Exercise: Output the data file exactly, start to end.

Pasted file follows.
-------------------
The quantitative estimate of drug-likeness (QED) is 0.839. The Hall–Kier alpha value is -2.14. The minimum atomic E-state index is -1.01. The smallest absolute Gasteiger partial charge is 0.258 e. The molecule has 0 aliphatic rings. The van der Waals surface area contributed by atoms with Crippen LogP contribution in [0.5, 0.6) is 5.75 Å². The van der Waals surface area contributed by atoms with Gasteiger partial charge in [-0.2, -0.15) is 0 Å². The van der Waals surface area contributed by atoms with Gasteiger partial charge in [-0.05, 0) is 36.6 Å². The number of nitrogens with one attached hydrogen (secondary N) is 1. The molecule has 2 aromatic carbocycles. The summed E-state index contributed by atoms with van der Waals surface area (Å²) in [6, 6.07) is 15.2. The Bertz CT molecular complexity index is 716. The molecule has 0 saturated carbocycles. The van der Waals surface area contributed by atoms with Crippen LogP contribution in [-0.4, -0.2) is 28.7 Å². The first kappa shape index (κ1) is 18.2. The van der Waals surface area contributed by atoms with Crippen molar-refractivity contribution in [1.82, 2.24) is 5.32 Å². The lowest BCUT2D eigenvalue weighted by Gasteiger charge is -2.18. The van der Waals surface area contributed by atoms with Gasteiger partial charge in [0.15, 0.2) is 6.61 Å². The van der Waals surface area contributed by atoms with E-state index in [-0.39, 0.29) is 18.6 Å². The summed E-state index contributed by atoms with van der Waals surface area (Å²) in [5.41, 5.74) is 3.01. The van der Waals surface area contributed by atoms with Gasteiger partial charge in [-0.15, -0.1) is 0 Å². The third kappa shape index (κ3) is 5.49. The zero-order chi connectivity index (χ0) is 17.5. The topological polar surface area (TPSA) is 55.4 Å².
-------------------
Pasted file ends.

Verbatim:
The quantitative estimate of drug-likeness (QED) is 0.839. The Hall–Kier alpha value is -2.14. The minimum atomic E-state index is -1.01. The smallest absolute Gasteiger partial charge is 0.258 e. The molecule has 0 aliphatic rings. The van der Waals surface area contributed by atoms with Crippen LogP contribution in [0.5, 0.6) is 5.75 Å². The van der Waals surface area contributed by atoms with Gasteiger partial charge in [-0.2, -0.15) is 0 Å². The van der Waals surface area contributed by atoms with Gasteiger partial charge in [-0.05, 0) is 36.6 Å². The number of nitrogens with one attached hydrogen (secondary N) is 1. The molecule has 2 aromatic carbocycles. The summed E-state index contributed by atoms with van der Waals surface area (Å²) in [6, 6.07) is 15.2. The Bertz CT molecular complexity index is 716. The molecule has 0 saturated carbocycles. The van der Waals surface area contributed by atoms with Crippen LogP contribution in [-0.4, -0.2) is 28.7 Å². The first kappa shape index (κ1) is 18.2. The van der Waals surface area contributed by atoms with Crippen molar-refractivity contribution in [1.82, 2.24) is 5.32 Å². The lowest BCUT2D eigenvalue weighted by Gasteiger charge is -2.18. The van der Waals surface area contributed by atoms with Gasteiger partial charge in [0.15, 0.2) is 6.61 Å². The van der Waals surface area contributed by atoms with E-state index in [-0.39, 0.29) is 18.6 Å². The summed E-state index contributed by atoms with van der Waals surface area (Å²) in [5.41, 5.74) is 3.01. The van der Waals surface area contributed by atoms with Gasteiger partial charge in [-0.15, -0.1) is 0 Å². The third kappa shape index (κ3) is 5.49. The zero-order chi connectivity index (χ0) is 17.5. The topological polar surface area (TPSA) is 55.4 Å².